by Adam Juda on Tuesday, December 30, 2014
I came across a famous book by Michael Port: Book Yourself Solid: The Fastest, Easiest, and Most Reliable System for Getting More Clients Than You Can Handle Even if You Hate Marketing and Selling.
Instantly I knew that I had to review it. There was just one potential obstacle: I didn't want to read the book. So-called academics proclaim that one cannot provide a worthwhile critical review of a text without having read it. Do not listen to these pundits! I reject conventional wisdom and choose to evaluate books solely upon their titles.
Mr. Port's title no doubt proved enticing to many of his customers. After all, who wouldn't want to have "more clients than [he] can handle?" Well, I can think of one person right now: me.
A long-term oversupply of clients does not necessarily imply a successful business. It merely demonstrates a fundamentally mismanaged business.
As I described in Sell Cream Not Milk, not all projects (or customers) are equal. There is always a spectrum of desirability, with some being significantly more valuable than others. Therefore, an oversupply of customers means that a business is unable to filter its leads properly.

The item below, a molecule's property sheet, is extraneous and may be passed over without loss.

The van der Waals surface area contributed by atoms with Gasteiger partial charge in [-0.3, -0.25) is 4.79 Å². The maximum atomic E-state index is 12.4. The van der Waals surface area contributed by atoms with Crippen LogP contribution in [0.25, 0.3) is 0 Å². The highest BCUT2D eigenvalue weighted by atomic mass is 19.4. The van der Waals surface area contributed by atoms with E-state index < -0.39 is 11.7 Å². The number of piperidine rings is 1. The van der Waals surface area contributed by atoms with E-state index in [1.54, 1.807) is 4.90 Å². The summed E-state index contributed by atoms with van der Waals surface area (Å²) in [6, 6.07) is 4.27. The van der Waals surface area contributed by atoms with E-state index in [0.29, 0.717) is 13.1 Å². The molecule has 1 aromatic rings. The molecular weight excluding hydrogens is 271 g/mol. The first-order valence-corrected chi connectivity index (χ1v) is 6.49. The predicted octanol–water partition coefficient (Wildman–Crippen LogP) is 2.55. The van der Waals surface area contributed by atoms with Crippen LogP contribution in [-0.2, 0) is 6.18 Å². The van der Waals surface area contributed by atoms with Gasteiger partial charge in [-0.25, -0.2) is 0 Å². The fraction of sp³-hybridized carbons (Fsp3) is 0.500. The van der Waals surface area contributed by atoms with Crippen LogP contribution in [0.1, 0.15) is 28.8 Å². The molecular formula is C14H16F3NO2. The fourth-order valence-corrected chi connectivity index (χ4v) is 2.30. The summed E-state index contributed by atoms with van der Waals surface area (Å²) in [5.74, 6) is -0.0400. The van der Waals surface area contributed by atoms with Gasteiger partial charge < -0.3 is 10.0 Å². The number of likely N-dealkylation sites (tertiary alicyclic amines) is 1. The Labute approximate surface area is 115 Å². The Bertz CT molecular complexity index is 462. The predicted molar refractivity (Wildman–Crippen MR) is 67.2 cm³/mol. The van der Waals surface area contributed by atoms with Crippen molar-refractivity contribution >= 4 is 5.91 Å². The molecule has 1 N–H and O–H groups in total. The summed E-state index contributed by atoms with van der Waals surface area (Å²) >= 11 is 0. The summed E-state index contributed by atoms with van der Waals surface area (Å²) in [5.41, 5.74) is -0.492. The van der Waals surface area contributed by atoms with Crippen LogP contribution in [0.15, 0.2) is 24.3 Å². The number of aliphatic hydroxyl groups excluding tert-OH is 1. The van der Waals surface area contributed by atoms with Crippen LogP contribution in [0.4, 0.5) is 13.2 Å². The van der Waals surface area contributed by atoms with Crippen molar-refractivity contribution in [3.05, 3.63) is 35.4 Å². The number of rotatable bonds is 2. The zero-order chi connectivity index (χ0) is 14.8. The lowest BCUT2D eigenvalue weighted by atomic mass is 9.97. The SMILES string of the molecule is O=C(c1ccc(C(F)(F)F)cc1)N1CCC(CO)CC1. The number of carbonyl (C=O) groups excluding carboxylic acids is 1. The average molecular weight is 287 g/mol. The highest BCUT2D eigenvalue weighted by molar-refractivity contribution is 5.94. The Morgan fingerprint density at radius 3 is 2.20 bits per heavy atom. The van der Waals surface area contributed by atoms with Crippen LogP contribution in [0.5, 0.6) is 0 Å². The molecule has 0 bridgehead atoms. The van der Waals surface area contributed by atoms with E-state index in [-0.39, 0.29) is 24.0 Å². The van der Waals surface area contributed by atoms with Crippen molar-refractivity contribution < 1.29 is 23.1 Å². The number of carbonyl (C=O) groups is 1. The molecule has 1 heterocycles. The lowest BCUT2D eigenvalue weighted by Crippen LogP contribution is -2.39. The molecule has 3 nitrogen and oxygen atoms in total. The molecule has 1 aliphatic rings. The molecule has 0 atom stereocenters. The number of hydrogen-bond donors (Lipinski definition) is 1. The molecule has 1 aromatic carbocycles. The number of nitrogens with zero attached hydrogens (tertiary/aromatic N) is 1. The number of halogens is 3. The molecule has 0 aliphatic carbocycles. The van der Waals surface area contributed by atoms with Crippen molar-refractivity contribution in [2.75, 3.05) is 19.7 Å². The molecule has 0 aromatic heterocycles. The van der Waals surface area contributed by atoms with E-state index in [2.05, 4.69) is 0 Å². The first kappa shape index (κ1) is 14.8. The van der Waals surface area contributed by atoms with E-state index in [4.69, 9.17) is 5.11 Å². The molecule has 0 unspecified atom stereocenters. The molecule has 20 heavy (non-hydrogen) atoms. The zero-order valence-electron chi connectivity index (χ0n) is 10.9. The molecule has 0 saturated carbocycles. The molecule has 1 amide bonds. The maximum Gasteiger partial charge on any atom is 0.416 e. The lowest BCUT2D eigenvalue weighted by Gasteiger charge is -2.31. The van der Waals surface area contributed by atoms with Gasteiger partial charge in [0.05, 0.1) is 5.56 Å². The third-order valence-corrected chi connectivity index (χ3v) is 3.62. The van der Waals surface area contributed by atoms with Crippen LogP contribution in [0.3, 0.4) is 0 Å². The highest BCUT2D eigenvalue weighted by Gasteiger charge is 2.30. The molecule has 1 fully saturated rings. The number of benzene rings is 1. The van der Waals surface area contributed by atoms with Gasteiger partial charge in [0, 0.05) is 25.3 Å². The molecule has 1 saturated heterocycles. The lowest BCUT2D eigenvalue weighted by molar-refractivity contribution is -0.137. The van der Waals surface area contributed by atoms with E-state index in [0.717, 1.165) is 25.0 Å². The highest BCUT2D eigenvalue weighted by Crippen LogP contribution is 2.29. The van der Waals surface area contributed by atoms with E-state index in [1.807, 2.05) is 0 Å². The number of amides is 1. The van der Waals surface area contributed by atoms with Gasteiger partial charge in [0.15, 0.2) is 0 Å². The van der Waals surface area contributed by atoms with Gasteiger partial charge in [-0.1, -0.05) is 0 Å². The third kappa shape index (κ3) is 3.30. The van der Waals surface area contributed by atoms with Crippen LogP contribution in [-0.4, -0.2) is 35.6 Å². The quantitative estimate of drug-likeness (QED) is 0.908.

One obvious means of filtering leads is pricing. A service in great demand has significant market power. This is why excellent lawyers at established firms are able to charge more than mediocre lawyers who have hung their own shingle. Would a lawyer billing 1,000 hours a year at $1,000 dollars per hour be jealous of a lawyer billing 2,000 hours a year at $50/hour? The latter has booked himself solid and is on track to earn $100,000 in revenues, while the former will earn an income of $1,000,000 with plenty of time to relax!
I'm not suggesting that Michael Port's book doesn't do what it claims. As far as I know, Mr. Port's opus delivers on its promise in the title. I am suggesting, however, that the book's goals are completely misguided. Anyone following the advice contained therein is likely to optimize for the wrong metric. He will work harder than necessary and earn less than he could with the assistance of proper customer filtering.
Michael Port must have forgotten to consult me when creating his product. Don't make the same mistake! Contact me for a pricing consultation or grab a copy of The Software Pricing Handbook. It doesn't have a flashy title, but if you want to learn how pricing can improve your business, you'll certainly want to read it!